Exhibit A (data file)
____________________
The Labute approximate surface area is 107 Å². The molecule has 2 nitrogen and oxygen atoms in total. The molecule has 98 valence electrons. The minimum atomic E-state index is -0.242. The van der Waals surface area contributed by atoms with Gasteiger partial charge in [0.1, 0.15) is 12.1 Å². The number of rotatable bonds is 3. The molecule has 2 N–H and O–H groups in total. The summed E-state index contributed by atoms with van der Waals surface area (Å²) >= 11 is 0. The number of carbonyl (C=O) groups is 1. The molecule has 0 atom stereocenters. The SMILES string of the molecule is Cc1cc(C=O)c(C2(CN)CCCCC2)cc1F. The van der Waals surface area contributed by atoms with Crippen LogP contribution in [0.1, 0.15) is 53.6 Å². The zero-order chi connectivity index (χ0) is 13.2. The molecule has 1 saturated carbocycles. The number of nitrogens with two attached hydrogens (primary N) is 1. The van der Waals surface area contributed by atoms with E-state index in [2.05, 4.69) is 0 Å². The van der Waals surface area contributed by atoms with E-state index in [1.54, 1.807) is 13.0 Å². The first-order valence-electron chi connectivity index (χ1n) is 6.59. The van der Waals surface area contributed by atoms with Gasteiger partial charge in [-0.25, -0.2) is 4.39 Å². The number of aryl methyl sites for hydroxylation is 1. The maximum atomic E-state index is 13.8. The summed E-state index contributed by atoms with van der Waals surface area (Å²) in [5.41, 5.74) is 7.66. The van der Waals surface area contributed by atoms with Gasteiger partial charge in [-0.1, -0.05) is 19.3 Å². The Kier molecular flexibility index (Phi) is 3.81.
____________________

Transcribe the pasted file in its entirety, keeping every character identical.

The Labute approximate surface area is 107 Å². The molecule has 2 nitrogen and oxygen atoms in total. The molecule has 98 valence electrons. The minimum atomic E-state index is -0.242. The van der Waals surface area contributed by atoms with Gasteiger partial charge in [0.1, 0.15) is 12.1 Å². The number of rotatable bonds is 3. The molecule has 2 N–H and O–H groups in total. The summed E-state index contributed by atoms with van der Waals surface area (Å²) >= 11 is 0. The number of carbonyl (C=O) groups is 1. The molecule has 0 atom stereocenters. The SMILES string of the molecule is Cc1cc(C=O)c(C2(CN)CCCCC2)cc1F. The van der Waals surface area contributed by atoms with Crippen LogP contribution in [0.1, 0.15) is 53.6 Å². The zero-order chi connectivity index (χ0) is 13.2. The molecule has 1 saturated carbocycles. The number of nitrogens with two attached hydrogens (primary N) is 1. The van der Waals surface area contributed by atoms with E-state index in [2.05, 4.69) is 0 Å². The van der Waals surface area contributed by atoms with E-state index in [1.54, 1.807) is 13.0 Å². The first-order valence-electron chi connectivity index (χ1n) is 6.59. The van der Waals surface area contributed by atoms with Gasteiger partial charge in [-0.25, -0.2) is 4.39 Å². The number of aryl methyl sites for hydroxylation is 1. The maximum atomic E-state index is 13.8. The summed E-state index contributed by atoms with van der Waals surface area (Å²) in [5.41, 5.74) is 7.66. The van der Waals surface area contributed by atoms with Gasteiger partial charge in [-0.1, -0.05) is 19.3 Å². The Kier molecular flexibility index (Phi) is 3.81.